FDNY is kicking off Fire Prevention Week with two days of FREE Open House events, including giving away 15,000 FREE smoke alarms to NYC residents.
Join NYC’s Bravest this weekend at a firehouse or EMS station near you.
Open House events are 11am to 1pm or 1 pm to 3pm, depending on location.
If you don’t know where your nearest NYPD firehouse is, click here for a citywide map with locations.
A working fire alarm is the most important life-saving device in your home or apartment, which is why NYC law requires you have one.
Batteries should be changed twice a year, unless you have one of the new long-lasting alarms.
Change batteries when you change the clock each fall and each spring.
The Red Cross also provides FREE smoke alarms under its Sound the Alarm. Save a Life program
Fire remains the major cause of death in the home.
Young children and older adults are most often the victims and most fatalities occur in the middle of the night, according to Lt. Frank Minetta of the FDNY’s Fire Safety Education Team.
Overloaded outlets are a common culprit.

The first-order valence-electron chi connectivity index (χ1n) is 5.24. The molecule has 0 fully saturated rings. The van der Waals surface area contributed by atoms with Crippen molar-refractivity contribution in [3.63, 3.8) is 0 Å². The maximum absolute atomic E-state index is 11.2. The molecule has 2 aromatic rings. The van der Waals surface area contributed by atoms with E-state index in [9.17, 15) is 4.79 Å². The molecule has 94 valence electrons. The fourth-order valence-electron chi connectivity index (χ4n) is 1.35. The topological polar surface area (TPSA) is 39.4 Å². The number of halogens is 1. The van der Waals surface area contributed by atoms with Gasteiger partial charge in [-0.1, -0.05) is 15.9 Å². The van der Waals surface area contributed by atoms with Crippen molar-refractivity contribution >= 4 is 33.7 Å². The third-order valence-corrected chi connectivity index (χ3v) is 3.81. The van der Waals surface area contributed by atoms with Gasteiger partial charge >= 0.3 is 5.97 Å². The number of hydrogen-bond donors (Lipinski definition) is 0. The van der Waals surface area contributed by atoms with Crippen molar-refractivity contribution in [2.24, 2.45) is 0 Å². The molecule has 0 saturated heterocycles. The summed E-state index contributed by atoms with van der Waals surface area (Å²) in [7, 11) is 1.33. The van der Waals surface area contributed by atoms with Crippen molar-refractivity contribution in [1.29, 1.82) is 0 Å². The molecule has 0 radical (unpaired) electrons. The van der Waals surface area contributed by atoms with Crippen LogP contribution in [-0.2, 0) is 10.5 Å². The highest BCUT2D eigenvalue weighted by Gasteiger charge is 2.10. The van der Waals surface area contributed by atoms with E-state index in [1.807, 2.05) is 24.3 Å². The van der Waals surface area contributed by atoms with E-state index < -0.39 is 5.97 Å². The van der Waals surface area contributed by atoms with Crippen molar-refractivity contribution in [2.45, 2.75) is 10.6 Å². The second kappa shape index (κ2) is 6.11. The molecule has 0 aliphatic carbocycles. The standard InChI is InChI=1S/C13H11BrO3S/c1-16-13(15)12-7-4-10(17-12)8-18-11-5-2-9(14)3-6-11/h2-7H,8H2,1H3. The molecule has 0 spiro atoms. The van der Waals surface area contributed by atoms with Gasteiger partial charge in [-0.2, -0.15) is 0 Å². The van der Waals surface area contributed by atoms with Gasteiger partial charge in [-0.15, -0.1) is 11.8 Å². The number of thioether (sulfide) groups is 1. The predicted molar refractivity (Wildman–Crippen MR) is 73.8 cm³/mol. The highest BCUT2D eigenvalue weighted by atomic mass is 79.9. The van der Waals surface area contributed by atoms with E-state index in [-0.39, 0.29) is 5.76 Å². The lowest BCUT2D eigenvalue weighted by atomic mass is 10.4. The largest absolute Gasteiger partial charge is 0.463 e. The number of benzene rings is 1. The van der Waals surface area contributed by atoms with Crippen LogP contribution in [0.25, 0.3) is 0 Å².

Add malfunctioning electric heaters and curtains or other fabrics too close to those heaters, in cold winter months.
More than one-third of fires occur during the months of December, January and February.
The FDNY also reports that candle fires have tripled in the last decade, with half of victims killed by candle fires younger than twenty, most of them children between the ages of five and nine.
Since April 2014, NYC has required both smoke and carbon monoxide (CO) alarms in all private homes and apartments.
The alarms must have a sealed 10-year battery that is non-removable and non-replaceable. It must also have an audible “end of life warning,” usually a beep or chirp that you can’t shut off until the battery is replaced.
The FDNY also recommends more than one alarm per home or multi-bedroom apartment.
Alarms should be centered on the ceiling within 15 feet of all sleeping places and on every level, including the basement.
Lt. Minetta says an operable smoke alarm can cut your chance of perishing in a fire by almost 50 percent.